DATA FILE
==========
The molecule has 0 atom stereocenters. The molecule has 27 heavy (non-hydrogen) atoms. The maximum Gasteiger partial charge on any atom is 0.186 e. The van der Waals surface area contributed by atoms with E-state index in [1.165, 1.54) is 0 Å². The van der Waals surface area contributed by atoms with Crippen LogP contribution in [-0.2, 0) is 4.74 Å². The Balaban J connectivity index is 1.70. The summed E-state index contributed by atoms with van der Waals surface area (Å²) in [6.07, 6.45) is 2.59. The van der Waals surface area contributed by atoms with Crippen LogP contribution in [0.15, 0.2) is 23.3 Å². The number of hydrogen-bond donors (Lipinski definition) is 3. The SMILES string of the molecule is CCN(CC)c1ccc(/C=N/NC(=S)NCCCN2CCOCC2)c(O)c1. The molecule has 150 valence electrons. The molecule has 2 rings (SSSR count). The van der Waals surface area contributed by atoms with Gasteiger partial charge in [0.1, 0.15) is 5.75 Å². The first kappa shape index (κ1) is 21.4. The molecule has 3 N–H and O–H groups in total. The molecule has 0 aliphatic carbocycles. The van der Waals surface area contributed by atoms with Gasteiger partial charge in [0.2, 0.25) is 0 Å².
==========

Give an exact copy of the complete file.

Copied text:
The molecule has 0 atom stereocenters. The molecule has 27 heavy (non-hydrogen) atoms. The maximum Gasteiger partial charge on any atom is 0.186 e. The van der Waals surface area contributed by atoms with E-state index in [1.165, 1.54) is 0 Å². The van der Waals surface area contributed by atoms with Crippen LogP contribution in [-0.2, 0) is 4.74 Å². The Balaban J connectivity index is 1.70. The summed E-state index contributed by atoms with van der Waals surface area (Å²) in [6.07, 6.45) is 2.59. The van der Waals surface area contributed by atoms with Crippen LogP contribution in [0.15, 0.2) is 23.3 Å². The number of hydrogen-bond donors (Lipinski definition) is 3. The SMILES string of the molecule is CCN(CC)c1ccc(/C=N/NC(=S)NCCCN2CCOCC2)c(O)c1. The molecule has 150 valence electrons. The molecule has 2 rings (SSSR count). The van der Waals surface area contributed by atoms with Gasteiger partial charge in [0.1, 0.15) is 5.75 Å². The first kappa shape index (κ1) is 21.4. The molecule has 3 N–H and O–H groups in total. The molecule has 0 aliphatic carbocycles. The van der Waals surface area contributed by atoms with Gasteiger partial charge in [0.2, 0.25) is 0 Å².